The Bran Report

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Thursday, January 11, 2007

What we need more of is...

...gender-neutral pronouns.

For real! We (by which I mean Anglophones) could go a little way to that ideal of gender-blindness summed up by Pratchettian dwarves: where a person's gender is only discussed at that point in a courtship at which embarassment might otherwise occur. (A state that I also believe is how rational folk would deal with sexuality: instead, we have formulaic sitcoms.)

Anyway! We have already addressed this problem in some parts of grammar, mostly due to feminism. At risk of being characterised as "the biggest geek ever", I submit the opening dialogue in the Star Trek theme.

...to boldly go where no man has gone before. (1964-1969)
...to boldly go where no-one has gone before. (1987-present)

There's no better way to sound pre-sexual-revolution than to use "man" as gender-neutral, a bad habit that (as I understand it) goes right back to "Adam". Now you can use "one", "person", "human"... but we're still stuck on pronouns.

Probably most people are using plural, "they". I guess that's OK, but it's kind of awkward. Almost as bad as using "it", though given the choice I think I'd rather be plural than impersonal. What's most awkward of all is any attempt to make up a gender-neutral grammar.

Man, He, Him, His
Woman, She, Her, Hers
Thing, It, It, It's*
People, They, they, their
Person, Pe, Per, Pers
Xe, xir, xirs
Te, Tet, Tes
Ne, Nim, Nis

Though I like the idea that pronouns are derived from "Person", I think I like "xe" best, though the other forms from that are a bit awkward. Having said that, the shock of using an x detracts from the fact thay only rhyme with the female forms. Maybe I just like it becuase it uses an x to stand for a variable.

The irony of it all is that the lack is so fundamental that any attempt to fix it goes badly wrong. Adding a neologism to the most basic bastions of grammar is just uncomfortable.

The biggest problem is that most people, not being as abstract and petty as me, don't really care if the male pronoun is used to describe people in all cases except for describing mothers and housewives. Neologisms will never get off the ground unless a significant number of people start using them, much as making the possesive of "it" the logical way will be regarded as wrong as long as it is in the minority.

Actually, I seem to remember ancient Greek having gender-neutral words (Anthro, Andro, Gyno), and Latin and it's descendants have more tenses than they know whyat to do with... hey, you, the classically educated! What's Classical for "S/He"?

7 Comments:

At 1:10 pm, January 11, 2007, Blogger Nathan said...

I have just remembered that Richard Dawkins, being every bit as abstract and cantankerous of mind as I am, has a habit of using "She" as the inclusive gender.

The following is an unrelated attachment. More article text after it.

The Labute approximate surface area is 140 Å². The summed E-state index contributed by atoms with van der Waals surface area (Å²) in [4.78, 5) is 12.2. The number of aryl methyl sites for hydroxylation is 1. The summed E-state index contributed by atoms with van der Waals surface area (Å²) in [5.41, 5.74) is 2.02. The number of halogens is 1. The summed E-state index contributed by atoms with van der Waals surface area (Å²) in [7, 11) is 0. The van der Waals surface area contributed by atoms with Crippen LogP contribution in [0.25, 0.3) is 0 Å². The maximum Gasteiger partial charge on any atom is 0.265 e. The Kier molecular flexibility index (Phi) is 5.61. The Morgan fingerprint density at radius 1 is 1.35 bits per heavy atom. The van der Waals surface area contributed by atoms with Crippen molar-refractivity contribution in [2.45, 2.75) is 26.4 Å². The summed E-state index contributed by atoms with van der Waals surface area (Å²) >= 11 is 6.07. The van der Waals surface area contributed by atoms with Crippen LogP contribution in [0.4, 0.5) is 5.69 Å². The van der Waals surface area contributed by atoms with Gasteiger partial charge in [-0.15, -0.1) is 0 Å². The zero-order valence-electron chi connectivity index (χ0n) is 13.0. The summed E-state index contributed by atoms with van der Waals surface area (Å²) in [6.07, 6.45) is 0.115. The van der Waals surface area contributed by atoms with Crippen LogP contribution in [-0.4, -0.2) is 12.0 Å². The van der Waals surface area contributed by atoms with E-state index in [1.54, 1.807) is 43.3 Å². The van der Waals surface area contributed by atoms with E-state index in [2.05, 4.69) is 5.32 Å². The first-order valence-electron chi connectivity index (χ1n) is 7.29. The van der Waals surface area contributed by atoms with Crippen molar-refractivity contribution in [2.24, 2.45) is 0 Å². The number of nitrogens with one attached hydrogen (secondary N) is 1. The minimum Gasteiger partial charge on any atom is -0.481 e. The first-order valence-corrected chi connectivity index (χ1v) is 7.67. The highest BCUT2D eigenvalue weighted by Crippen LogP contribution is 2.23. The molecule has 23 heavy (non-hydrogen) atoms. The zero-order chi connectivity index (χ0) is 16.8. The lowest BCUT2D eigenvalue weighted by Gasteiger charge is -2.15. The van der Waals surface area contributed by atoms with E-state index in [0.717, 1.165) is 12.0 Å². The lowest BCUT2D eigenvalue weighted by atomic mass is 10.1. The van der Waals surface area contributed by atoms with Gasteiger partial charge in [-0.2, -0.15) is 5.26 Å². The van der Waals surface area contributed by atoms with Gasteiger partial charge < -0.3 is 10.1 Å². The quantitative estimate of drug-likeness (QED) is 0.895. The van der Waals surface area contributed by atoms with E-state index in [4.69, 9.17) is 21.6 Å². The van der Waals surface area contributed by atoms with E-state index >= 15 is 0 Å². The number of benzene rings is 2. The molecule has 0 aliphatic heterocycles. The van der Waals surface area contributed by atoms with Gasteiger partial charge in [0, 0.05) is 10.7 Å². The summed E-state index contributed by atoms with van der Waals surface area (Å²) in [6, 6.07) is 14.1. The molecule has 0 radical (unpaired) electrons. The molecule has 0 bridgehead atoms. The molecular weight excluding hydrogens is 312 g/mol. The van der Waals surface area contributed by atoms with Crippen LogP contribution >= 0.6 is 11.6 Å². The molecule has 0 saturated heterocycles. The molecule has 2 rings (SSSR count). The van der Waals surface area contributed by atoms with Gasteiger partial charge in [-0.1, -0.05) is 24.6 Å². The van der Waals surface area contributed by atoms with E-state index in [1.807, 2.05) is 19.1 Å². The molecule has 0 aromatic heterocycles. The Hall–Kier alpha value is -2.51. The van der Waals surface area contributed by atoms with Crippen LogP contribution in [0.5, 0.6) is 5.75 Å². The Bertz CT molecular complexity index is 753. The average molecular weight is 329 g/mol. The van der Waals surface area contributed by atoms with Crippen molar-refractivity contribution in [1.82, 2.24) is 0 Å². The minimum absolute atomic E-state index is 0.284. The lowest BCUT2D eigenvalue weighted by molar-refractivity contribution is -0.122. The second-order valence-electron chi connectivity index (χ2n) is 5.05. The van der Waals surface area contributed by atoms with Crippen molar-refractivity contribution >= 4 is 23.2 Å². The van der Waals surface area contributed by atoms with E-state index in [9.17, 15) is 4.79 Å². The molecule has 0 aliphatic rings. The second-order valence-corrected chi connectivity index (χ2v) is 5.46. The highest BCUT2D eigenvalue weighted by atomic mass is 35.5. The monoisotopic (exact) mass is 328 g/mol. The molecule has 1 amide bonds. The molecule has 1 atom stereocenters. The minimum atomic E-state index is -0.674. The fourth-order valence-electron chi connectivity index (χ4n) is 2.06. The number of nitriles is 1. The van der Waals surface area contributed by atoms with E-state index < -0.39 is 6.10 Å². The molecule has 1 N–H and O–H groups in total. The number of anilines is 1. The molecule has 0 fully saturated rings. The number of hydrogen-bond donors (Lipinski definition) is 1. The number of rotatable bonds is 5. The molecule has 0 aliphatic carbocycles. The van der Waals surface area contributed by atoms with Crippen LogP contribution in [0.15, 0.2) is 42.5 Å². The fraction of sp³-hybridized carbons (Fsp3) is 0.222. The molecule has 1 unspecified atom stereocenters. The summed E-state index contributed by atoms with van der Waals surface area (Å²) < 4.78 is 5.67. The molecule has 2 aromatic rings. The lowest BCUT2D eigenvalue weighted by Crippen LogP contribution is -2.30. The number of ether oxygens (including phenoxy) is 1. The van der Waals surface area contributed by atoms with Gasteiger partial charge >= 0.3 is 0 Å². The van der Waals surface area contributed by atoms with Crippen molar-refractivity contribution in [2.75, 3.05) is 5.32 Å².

He's also campaigning against the use of phrase like "a blank child" where "blank" is any complex system of philosophy, most particularly religions. This aversion is one that I share and I think it's very telling. Why? I'll tell you another time.

 
At 1:20 pm, January 11, 2007, Blogger Laura said...

Here's a Geekism for you - in Hebrew, when descriing a group of people (they), one must use the masculine plural ending if there are any males in the group (so, even if we're talking 20 females and one frightened chap), and may only use the feminine if there are no males present. One professor at the Hebrew university decided to buck the convention when lecturing. She was fired.

 
At 3:47 pm, January 11, 2007, Blogger Maxwell Edison said...

You know what I love? I love the implication here that "Classical" is a language.

I also love chocolate spread though.

 
At 7:28 pm, January 11, 2007, Blogger Peter said...

But seriously, Nathan: "A day may come when the courage of men fails, when we forsake our friends and break all bonds of fellowship... but it is not this day." While I agree with you in principle, let's not wipe out man/men from the description of humans. Even though it can refer to both males and to all people (making man the base and female the other, blah blah blah philosophers), it sounds pretty goddamn cool in certain contexts. A day man come when the courage of pers fails?

 
At 12:03 pm, January 12, 2007, Blogger Nathan said...

All these are pronouns, not terms for people as a whole. If I were writing it today, I'd probably have gone for something like "the courage of humanity"... But yeah, there are times when it's legitimate to use "mankind", viz. poetic and literary contexts. Which, thinking about is, is more or less the only time you'd want to refer to "mankind".

So it was justified for neo-mthology, and it was justified when Neil Armstrong used it because the intention was to compare and contrast "man" with "a man", and people don't describe themselves as "a human", though I don't know why. Also, I guess they'd have had to go with "one small step for a human, one giant leap for humanity" had the first person on the moon been a woman.

 
At 2:21 pm, January 12, 2007, Blogger Maxwell Edison said...

Or "who left all this dust lying around". Boom boom.

 
At 2:36 pm, January 12, 2007, Blogger Nathan said...

I like Eddie Izard's suggestion for First Words on the Moon: "Ooh, it's all sticky!"

 

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